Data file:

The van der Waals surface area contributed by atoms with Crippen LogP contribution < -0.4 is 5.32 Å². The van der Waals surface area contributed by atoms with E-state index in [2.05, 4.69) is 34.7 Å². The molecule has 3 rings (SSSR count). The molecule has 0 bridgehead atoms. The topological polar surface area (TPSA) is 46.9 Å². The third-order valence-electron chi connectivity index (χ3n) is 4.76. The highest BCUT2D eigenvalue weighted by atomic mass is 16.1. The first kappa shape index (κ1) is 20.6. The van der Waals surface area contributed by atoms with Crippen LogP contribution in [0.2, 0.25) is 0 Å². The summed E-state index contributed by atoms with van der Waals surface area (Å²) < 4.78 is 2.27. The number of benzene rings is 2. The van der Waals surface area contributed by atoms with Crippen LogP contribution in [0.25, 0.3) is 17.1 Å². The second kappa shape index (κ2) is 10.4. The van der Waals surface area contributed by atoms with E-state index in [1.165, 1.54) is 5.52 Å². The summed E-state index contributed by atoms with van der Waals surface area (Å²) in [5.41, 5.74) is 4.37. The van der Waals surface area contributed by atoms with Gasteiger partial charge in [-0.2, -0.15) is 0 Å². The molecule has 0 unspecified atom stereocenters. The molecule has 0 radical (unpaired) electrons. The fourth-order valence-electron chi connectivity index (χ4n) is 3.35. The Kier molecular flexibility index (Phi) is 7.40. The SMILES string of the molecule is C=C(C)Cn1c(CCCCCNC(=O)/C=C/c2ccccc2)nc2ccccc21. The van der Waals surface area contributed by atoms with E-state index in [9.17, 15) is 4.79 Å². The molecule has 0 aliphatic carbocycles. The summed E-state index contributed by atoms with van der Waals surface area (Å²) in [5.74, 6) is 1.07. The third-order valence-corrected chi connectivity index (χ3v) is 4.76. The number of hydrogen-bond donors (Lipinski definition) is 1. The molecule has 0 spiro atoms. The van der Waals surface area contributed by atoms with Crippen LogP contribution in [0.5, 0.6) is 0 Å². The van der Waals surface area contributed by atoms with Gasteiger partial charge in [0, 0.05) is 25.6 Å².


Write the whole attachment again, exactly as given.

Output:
The van der Waals surface area contributed by atoms with Crippen LogP contribution < -0.4 is 5.32 Å². The van der Waals surface area contributed by atoms with E-state index in [2.05, 4.69) is 34.7 Å². The molecule has 3 rings (SSSR count). The molecule has 0 bridgehead atoms. The topological polar surface area (TPSA) is 46.9 Å². The third-order valence-electron chi connectivity index (χ3n) is 4.76. The highest BCUT2D eigenvalue weighted by atomic mass is 16.1. The first kappa shape index (κ1) is 20.6. The van der Waals surface area contributed by atoms with Crippen LogP contribution in [0.2, 0.25) is 0 Å². The summed E-state index contributed by atoms with van der Waals surface area (Å²) < 4.78 is 2.27. The number of benzene rings is 2. The van der Waals surface area contributed by atoms with Crippen LogP contribution in [0.25, 0.3) is 17.1 Å². The second kappa shape index (κ2) is 10.4. The van der Waals surface area contributed by atoms with E-state index in [1.165, 1.54) is 5.52 Å². The summed E-state index contributed by atoms with van der Waals surface area (Å²) in [5.41, 5.74) is 4.37. The van der Waals surface area contributed by atoms with Gasteiger partial charge in [-0.2, -0.15) is 0 Å². The molecule has 0 unspecified atom stereocenters. The molecule has 0 radical (unpaired) electrons. The fourth-order valence-electron chi connectivity index (χ4n) is 3.35. The Kier molecular flexibility index (Phi) is 7.40. The SMILES string of the molecule is C=C(C)Cn1c(CCCCCNC(=O)/C=C/c2ccccc2)nc2ccccc21. The van der Waals surface area contributed by atoms with E-state index in [9.17, 15) is 4.79 Å². The molecule has 0 aliphatic carbocycles. The summed E-state index contributed by atoms with van der Waals surface area (Å²) in [5.74, 6) is 1.07. The third-order valence-corrected chi connectivity index (χ3v) is 4.76. The number of hydrogen-bond donors (Lipinski definition) is 1. The molecule has 0 spiro atoms. The van der Waals surface area contributed by atoms with Crippen LogP contribution in [0.5, 0.6) is 0 Å². The van der Waals surface area contributed by atoms with Gasteiger partial charge in [0, 0.05) is 25.6 Å².